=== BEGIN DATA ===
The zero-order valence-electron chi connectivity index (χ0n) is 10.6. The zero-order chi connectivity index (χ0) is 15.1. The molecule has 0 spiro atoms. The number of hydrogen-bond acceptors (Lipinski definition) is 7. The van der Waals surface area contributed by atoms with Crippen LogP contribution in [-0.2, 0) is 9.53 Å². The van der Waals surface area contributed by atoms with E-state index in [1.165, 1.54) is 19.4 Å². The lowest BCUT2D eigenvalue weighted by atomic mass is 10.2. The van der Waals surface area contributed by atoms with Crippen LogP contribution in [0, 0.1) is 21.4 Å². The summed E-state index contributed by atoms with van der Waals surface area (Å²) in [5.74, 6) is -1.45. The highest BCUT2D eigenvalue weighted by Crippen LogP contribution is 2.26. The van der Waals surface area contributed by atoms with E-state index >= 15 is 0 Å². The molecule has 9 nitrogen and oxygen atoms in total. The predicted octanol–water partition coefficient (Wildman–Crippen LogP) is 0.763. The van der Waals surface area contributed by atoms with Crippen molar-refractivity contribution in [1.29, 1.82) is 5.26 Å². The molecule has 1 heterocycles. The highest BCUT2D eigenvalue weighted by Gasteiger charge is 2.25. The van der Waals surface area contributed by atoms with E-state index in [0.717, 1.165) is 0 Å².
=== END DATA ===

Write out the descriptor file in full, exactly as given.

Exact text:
The zero-order valence-electron chi connectivity index (χ0n) is 10.6. The zero-order chi connectivity index (χ0) is 15.1. The molecule has 0 spiro atoms. The number of hydrogen-bond acceptors (Lipinski definition) is 7. The van der Waals surface area contributed by atoms with Crippen LogP contribution in [-0.2, 0) is 9.53 Å². The van der Waals surface area contributed by atoms with E-state index in [1.165, 1.54) is 19.4 Å². The lowest BCUT2D eigenvalue weighted by atomic mass is 10.2. The van der Waals surface area contributed by atoms with Crippen LogP contribution in [0, 0.1) is 21.4 Å². The summed E-state index contributed by atoms with van der Waals surface area (Å²) in [5.74, 6) is -1.45. The highest BCUT2D eigenvalue weighted by Crippen LogP contribution is 2.26. The van der Waals surface area contributed by atoms with E-state index >= 15 is 0 Å². The molecule has 9 nitrogen and oxygen atoms in total. The predicted octanol–water partition coefficient (Wildman–Crippen LogP) is 0.763. The van der Waals surface area contributed by atoms with Crippen molar-refractivity contribution in [1.29, 1.82) is 5.26 Å². The molecule has 1 heterocycles. The highest BCUT2D eigenvalue weighted by Gasteiger charge is 2.25. The van der Waals surface area contributed by atoms with E-state index in [0.717, 1.165) is 0 Å².